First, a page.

REVIEW: ‘Russian Doll’ Season 2 Dives Into The Past

Reading Time: 3 minutes

Russian Doll Season 2

When Russian Doll premiered three years ago, it was a veritable smash hit. The show was headlined by Natasha Lyonne, who plays Nadia, a woman doomed to celebrate the night of her birthday while stuck in an infinite loop. If she attempted to leave the path, she was met with an untimely and sometimes gruesome death that reset the night’s events. The show was such a breath of fresh air, providing some cosmically strange circumstances paired with the comedy stylings of Lyonne. It was an easy show to fall in love with, and with a 30-minute run time per episode, it was also an effortless binge. Thankfully though, after such a long reprieve, Russian Doll Season 2 is coming back to Netflix, and the universe is not done intervening in the lives of Nadia and Alan (Charlie Barnett).

The series, created by Natasha Lyonne, Amy Poehler, and Leslye Headland, brings us right back to the streets of New York City, where Nadia’s 40th birthday rapidly approaches. Fearing the worst, she already has plans in motion to hunker down with Alan and avoid the rath of karma or whichever crazy deity messed with them the last time. The problem is, life always hits you when you least expect it, and this time, Nadia will never see it coming as she steps on the subway headed for Maxine’s (Greta Lee) and winds up in 1982.

This season will have two new character introductions played by Annie Murphy and Sharlto Copley, and their additions set to shake up the series. Lyonne, back this season as the showrunner, continues to bring a certain panache to the character of Nadia like only she can. Lyonne’s talents as a wordsmith, both credited as a writer and the person delivering the lines, plays a large part in why Nadia is such a fan-favorite character. The series continues to bring that flair of dialogue that made it such a success during season 1, with Lyonne effortlessly using her vast array of linguistics with which she paints upon the canvas of her life. She’s such a fun character to watch as she adapts to the situations around her changing her mode as she goes, a fluid being complete with an enormous arsenal of vocabulary styles.

This season will see Nadia’s character in a whole new situation in which the past presents an opportunity for her future. After surviving the groundhog day situation from years ago, she is mentally prepared to dive into these obscure situations without being too ruffled by the fact she’s being warped through time into the eighties. As Nadia digs further into the situation, though, she realizes that the universe may have thrown her a bigger curves ball than even she is capable of dealing with, setting off a whole chain of events that’ll leave her chasing her tail.

Russian Doll Season 2 deals a lot with understanding situational differences, which we often struggle with as a society. Rather than taking the time to look around and appreciate her surroundings, she feels compelled to right the wrongs of the past. Nadia can’t see the forest for the trees as she becomes obsessed with trying to control the things around her. Again, it becomes an example of watching Nadia chasing her tail through the season.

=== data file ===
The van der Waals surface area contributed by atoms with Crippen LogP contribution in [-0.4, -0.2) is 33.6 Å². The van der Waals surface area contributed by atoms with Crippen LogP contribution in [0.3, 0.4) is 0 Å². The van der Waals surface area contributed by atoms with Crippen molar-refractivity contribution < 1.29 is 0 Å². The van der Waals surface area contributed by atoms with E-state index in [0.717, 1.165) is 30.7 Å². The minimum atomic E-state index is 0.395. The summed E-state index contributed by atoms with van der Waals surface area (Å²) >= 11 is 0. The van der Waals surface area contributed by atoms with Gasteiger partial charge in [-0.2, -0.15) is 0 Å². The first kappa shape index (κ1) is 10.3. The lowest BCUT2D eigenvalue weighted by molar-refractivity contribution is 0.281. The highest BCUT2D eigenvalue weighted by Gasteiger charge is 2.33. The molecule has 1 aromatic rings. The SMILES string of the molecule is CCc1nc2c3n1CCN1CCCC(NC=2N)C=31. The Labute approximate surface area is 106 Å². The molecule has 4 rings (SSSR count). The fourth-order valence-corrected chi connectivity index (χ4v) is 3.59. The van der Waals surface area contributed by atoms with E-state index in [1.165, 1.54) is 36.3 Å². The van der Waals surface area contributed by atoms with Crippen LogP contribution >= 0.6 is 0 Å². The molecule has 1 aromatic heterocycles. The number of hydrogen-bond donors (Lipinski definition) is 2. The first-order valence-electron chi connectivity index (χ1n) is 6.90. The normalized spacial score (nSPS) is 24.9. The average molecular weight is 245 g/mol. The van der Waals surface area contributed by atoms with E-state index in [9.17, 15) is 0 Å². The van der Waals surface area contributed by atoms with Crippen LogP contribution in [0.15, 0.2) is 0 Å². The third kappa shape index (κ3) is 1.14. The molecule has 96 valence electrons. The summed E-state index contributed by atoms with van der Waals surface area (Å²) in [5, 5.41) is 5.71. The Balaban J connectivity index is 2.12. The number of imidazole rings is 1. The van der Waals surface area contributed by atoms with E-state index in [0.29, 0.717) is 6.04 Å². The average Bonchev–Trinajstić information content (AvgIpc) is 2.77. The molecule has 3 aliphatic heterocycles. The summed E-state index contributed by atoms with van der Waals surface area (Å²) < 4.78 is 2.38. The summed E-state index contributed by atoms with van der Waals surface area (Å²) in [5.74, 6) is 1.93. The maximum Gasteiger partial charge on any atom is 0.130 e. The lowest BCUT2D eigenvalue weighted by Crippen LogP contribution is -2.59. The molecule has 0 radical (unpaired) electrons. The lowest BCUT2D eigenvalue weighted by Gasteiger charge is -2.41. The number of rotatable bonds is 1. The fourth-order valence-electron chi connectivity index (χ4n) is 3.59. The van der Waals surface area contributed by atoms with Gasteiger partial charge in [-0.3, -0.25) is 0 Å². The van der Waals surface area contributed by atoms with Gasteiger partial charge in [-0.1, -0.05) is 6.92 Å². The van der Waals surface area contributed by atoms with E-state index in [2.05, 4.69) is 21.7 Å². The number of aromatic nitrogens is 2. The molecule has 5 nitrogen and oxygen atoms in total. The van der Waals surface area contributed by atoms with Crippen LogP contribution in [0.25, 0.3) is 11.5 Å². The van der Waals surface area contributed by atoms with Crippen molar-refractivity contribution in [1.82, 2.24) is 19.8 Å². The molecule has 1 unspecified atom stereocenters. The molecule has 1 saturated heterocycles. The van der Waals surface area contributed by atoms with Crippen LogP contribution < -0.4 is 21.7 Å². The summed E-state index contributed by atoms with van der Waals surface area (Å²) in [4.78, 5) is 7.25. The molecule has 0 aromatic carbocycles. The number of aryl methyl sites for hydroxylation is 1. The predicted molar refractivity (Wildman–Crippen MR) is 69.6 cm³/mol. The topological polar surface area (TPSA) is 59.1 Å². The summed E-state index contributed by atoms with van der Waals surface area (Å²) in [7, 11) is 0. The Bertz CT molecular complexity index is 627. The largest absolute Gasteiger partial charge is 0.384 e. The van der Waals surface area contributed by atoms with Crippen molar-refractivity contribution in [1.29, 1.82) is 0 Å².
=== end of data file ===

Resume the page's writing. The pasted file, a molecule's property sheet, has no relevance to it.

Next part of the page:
I did find myself wanting a little bit more from season 2. The debut season had such a distinctive feel and vibrance that was captivating. It was both comedic, mysterious, and vague, leaving you a taste of trying to figure it all out. Season 2, however, feels a lot more like a lesson in wanting to make a moral point to its characters. It was a lot of fun, with Lyonne injecting her brand of pizzazz into the story, but after seven episodes, it just didn’t have the same punch quite like its predecessor. It was great to see Alan’s character be included in the madness, but Barnett felt very underused, and at times it felt Nadia and Alan’s development were competing with each other for screen time.

What I loved this season was the style choices when switching between periods. The soundtrack, and even at times the cinematography, reflects a very 1980s vibe to the shots, and it creates a genuine authenticity to the story from the perspective of Nadia.

Russian Doll Season 2 still captures a lot of what fans loved from the original season, and it follows a very similar structure from a storytelling point of view. However, some of the magic has been lost in between, and while it’s still a highly enjoyable binge, the show feels like it lacks that final wow factor to hail it as great a watch as the debut season. Natasha Lyonne is as brilliant and enigmatic as she always has been, and for that alone, you should absolutely still be tuning in for Season 2.

Russian Doll Season 2 is coming exclusively to Netflix on Wednesday, April 20th.


Russian Doll Season 2
  • 7.5/10
    Rating - 7.5/10
7.5/10

TL;DR

Russian Doll Season 2 still captures a lot of what fans loved from the original season, and it follows a very similar structure from a storytelling point of view. However, some of the magic has been lost in between, and while it’s still a highly enjoyable binge, the show feels like it lacks that final wow factor to hail it as great a watch as the debut season. Natasha Lyonne is as brilliant and enigmatic as she always has been, and for that alone, you should absolutely still be tuning in for Season 2.